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Wireless Communications
, 2005
"... Copyright c ○ 2005 by Cambridge University Press. This material is in copyright. Subject to statutory exception and to the provisions of relevant collective licensing agreements, no reproduction of any part may take place without the written permission of Cambridge University ..."
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Cited by 1129 (32 self)
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Copyright c ○ 2005 by Cambridge University Press. This material is in copyright. Subject to statutory exception and to the provisions of relevant collective licensing agreements, no reproduction of any part may take place without the written permission of Cambridge University
Robust Uncertainty Principles: Exact Signal Reconstruction From Highly Incomplete Frequency Information
, 2006
"... This paper considers the model problem of reconstructing an object from incomplete frequency samples. Consider a discretetime signal and a randomly chosen set of frequencies. Is it possible to reconstruct from the partial knowledge of its Fourier coefficients on the set? A typical result of this pa ..."
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Cited by 2599 (51 self)
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This paper considers the model problem of reconstructing an object from incomplete frequency samples. Consider a discretetime signal and a randomly chosen set of frequencies. Is it possible to reconstruct from the partial knowledge of its Fourier coefficients on the set? A typical result
Exact Matrix Completion via Convex Optimization
, 2008
"... We consider a problem of considerable practical interest: the recovery of a data matrix from a sampling of its entries. Suppose that we observe m entries selected uniformly at random from a matrix M. Can we complete the matrix and recover the entries that we have not seen? We show that one can perfe ..."
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Cited by 860 (27 self)
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for arbitrary rectangular matrices as well. Our results are connected with the recent literature on compressed sensing, and show that objects other than signals and images can be perfectly reconstructed from very limited information.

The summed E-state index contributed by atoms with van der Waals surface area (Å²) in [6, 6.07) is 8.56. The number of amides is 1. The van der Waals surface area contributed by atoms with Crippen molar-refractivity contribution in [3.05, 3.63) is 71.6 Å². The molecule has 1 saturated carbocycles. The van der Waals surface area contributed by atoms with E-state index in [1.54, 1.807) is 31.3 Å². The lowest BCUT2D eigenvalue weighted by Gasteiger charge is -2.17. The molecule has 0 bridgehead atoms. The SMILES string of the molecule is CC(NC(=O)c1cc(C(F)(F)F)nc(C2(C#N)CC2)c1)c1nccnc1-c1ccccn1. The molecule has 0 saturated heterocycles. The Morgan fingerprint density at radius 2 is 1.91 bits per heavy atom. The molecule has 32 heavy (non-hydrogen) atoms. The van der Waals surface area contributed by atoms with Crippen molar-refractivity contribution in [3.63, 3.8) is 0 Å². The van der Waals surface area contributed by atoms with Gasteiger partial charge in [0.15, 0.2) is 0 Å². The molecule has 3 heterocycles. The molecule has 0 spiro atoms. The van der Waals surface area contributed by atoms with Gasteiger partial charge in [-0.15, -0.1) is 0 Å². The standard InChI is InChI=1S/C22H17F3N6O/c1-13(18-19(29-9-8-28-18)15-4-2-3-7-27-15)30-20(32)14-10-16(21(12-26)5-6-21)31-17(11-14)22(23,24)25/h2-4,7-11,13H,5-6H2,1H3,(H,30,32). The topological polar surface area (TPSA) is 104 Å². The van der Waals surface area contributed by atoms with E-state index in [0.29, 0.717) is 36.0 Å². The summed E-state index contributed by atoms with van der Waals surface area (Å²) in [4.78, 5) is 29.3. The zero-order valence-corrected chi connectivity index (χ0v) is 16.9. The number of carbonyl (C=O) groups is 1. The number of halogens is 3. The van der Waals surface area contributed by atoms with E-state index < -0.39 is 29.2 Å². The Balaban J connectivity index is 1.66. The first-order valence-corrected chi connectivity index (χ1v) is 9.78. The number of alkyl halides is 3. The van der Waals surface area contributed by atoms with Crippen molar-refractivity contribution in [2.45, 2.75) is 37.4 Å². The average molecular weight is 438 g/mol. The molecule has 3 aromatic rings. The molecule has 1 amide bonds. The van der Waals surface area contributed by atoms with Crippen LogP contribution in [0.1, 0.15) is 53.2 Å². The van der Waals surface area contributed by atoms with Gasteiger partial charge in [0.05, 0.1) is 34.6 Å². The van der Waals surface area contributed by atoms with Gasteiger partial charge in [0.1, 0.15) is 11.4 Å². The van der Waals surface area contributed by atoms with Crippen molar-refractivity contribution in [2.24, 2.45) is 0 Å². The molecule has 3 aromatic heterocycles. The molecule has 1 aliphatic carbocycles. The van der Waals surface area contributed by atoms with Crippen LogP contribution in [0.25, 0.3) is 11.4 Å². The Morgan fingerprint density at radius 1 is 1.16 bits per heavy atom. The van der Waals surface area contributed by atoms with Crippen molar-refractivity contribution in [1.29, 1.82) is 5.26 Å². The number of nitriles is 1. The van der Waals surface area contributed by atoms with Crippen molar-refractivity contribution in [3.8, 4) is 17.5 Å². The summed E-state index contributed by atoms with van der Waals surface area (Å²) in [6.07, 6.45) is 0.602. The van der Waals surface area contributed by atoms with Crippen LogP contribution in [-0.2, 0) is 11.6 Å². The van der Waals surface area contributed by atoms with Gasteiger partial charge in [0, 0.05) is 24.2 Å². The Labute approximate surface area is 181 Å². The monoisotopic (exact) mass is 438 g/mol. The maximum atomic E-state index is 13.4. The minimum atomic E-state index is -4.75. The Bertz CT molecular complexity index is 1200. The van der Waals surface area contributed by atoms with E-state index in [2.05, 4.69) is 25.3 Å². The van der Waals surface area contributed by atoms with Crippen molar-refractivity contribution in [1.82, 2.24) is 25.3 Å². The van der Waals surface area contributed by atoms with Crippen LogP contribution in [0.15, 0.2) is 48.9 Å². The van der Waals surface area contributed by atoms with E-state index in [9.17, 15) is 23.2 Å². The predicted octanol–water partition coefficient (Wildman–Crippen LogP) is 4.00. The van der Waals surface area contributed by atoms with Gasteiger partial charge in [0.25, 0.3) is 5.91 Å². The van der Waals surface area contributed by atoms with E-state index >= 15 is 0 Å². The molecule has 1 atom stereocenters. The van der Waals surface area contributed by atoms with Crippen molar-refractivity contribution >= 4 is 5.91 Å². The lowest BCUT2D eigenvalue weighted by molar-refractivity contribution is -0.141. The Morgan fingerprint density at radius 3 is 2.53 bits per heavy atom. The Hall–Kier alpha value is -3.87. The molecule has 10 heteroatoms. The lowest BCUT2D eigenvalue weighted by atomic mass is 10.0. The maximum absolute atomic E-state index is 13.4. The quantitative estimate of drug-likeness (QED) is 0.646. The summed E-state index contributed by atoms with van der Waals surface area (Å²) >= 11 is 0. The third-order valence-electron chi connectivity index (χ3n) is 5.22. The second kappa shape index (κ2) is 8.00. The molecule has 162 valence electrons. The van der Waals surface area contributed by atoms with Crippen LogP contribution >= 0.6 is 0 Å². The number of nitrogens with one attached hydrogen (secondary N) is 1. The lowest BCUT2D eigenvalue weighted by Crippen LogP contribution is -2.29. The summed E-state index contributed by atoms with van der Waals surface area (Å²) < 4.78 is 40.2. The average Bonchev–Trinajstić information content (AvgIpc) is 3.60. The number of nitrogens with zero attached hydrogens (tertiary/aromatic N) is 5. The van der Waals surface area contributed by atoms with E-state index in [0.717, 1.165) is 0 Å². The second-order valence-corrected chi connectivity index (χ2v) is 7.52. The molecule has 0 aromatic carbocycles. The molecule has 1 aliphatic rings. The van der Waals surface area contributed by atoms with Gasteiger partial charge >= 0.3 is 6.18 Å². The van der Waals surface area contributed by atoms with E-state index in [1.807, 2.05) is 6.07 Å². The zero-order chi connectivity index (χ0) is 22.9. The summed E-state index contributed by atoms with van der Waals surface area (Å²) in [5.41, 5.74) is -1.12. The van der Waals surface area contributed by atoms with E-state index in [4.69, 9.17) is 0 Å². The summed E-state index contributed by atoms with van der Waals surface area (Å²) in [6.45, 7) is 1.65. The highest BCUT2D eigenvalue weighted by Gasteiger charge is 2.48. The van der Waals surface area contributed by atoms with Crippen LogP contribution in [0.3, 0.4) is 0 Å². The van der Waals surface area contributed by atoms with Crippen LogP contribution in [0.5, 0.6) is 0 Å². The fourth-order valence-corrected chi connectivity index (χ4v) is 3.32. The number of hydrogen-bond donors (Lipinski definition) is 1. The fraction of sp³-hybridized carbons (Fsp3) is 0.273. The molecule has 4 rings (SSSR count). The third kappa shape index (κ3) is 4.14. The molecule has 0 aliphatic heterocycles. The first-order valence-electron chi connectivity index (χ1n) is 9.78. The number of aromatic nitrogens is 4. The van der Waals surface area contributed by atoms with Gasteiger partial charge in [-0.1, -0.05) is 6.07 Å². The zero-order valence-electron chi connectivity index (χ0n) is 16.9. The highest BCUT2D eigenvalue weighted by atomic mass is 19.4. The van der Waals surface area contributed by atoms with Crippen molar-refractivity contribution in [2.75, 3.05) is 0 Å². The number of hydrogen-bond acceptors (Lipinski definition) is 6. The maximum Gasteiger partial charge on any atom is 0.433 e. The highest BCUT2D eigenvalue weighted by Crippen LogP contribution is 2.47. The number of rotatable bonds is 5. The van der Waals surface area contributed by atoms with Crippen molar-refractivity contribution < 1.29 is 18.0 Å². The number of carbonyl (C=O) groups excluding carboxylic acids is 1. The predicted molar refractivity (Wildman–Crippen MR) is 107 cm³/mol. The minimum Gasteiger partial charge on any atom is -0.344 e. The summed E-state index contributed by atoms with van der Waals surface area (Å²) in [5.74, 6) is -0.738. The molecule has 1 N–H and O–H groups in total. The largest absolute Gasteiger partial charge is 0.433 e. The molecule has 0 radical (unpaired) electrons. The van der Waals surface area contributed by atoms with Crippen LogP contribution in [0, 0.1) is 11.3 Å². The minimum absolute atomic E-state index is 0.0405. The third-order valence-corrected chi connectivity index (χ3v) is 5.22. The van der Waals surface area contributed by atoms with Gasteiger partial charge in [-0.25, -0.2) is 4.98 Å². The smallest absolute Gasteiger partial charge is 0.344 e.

The information bottleneck method
 University of Illinois
, 1999
"... We define the relevant information in a signal x ∈ X as being the information that this signal provides about another signal y ∈ Y. Examples include the information that face images provide about the names of the people portrayed, or the information that speech sounds provide about the words spoken. ..."
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Cited by 545 (38 self)
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about Y through a ‘bottleneck ’ formed by a limited set of codewords ˜X. This constrained optimization problem can be seen as a generalization of rate distortion theory in which the distortion measure d(x, ˜x) emerges from the joint statistics of X and Y. This approach yields an exact set of self
Network information flow
 IEEE TRANS. INFORM. THEORY
, 2000
"... We introduce a new class of problems called network information flow which is inspired by computer network applications. Consider a pointtopoint communication network on which a number of information sources are to be mulitcast to certain sets of destinations. We assume that the information source ..."
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Cited by 1961 (24 self)
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We introduce a new class of problems called network information flow which is inspired by computer network applications. Consider a pointtopoint communication network on which a number of information sources are to be mulitcast to certain sets of destinations. We assume that the information